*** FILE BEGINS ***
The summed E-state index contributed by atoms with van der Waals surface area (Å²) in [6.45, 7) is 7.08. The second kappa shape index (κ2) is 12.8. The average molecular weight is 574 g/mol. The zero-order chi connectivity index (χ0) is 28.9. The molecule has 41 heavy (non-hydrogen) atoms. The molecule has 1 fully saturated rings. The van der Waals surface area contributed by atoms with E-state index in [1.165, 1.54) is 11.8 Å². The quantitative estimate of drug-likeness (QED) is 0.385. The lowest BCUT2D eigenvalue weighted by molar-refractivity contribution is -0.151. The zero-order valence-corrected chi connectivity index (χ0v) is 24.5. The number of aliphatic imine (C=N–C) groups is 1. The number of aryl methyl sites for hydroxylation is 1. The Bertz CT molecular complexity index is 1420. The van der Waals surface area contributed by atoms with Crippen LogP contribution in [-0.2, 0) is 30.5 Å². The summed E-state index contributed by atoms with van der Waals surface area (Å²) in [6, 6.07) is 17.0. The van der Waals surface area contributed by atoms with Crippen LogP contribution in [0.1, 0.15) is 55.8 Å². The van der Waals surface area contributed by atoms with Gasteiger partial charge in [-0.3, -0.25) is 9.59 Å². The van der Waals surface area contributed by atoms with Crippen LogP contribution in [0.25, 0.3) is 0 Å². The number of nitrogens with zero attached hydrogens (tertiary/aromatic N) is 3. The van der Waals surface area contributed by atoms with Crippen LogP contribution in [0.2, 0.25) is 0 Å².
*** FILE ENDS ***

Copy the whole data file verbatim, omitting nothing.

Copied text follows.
The summed E-state index contributed by atoms with van der Waals surface area (Å²) in [6.45, 7) is 7.08. The second kappa shape index (κ2) is 12.8. The average molecular weight is 574 g/mol. The zero-order chi connectivity index (χ0) is 28.9. The molecule has 41 heavy (non-hydrogen) atoms. The molecule has 1 fully saturated rings. The van der Waals surface area contributed by atoms with E-state index in [1.165, 1.54) is 11.8 Å². The quantitative estimate of drug-likeness (QED) is 0.385. The lowest BCUT2D eigenvalue weighted by molar-refractivity contribution is -0.151. The zero-order valence-corrected chi connectivity index (χ0v) is 24.5. The number of aliphatic imine (C=N–C) groups is 1. The number of aryl methyl sites for hydroxylation is 1. The Bertz CT molecular complexity index is 1420. The van der Waals surface area contributed by atoms with Crippen LogP contribution in [-0.2, 0) is 30.5 Å². The summed E-state index contributed by atoms with van der Waals surface area (Å²) in [6, 6.07) is 17.0. The van der Waals surface area contributed by atoms with Crippen LogP contribution in [0.1, 0.15) is 55.8 Å². The van der Waals surface area contributed by atoms with Gasteiger partial charge in [-0.3, -0.25) is 9.59 Å². The van der Waals surface area contributed by atoms with Crippen LogP contribution in [0.25, 0.3) is 0 Å². The number of nitrogens with zero attached hydrogens (tertiary/aromatic N) is 3. The van der Waals surface area contributed by atoms with Crippen LogP contribution in [0.2, 0.25) is 0 Å².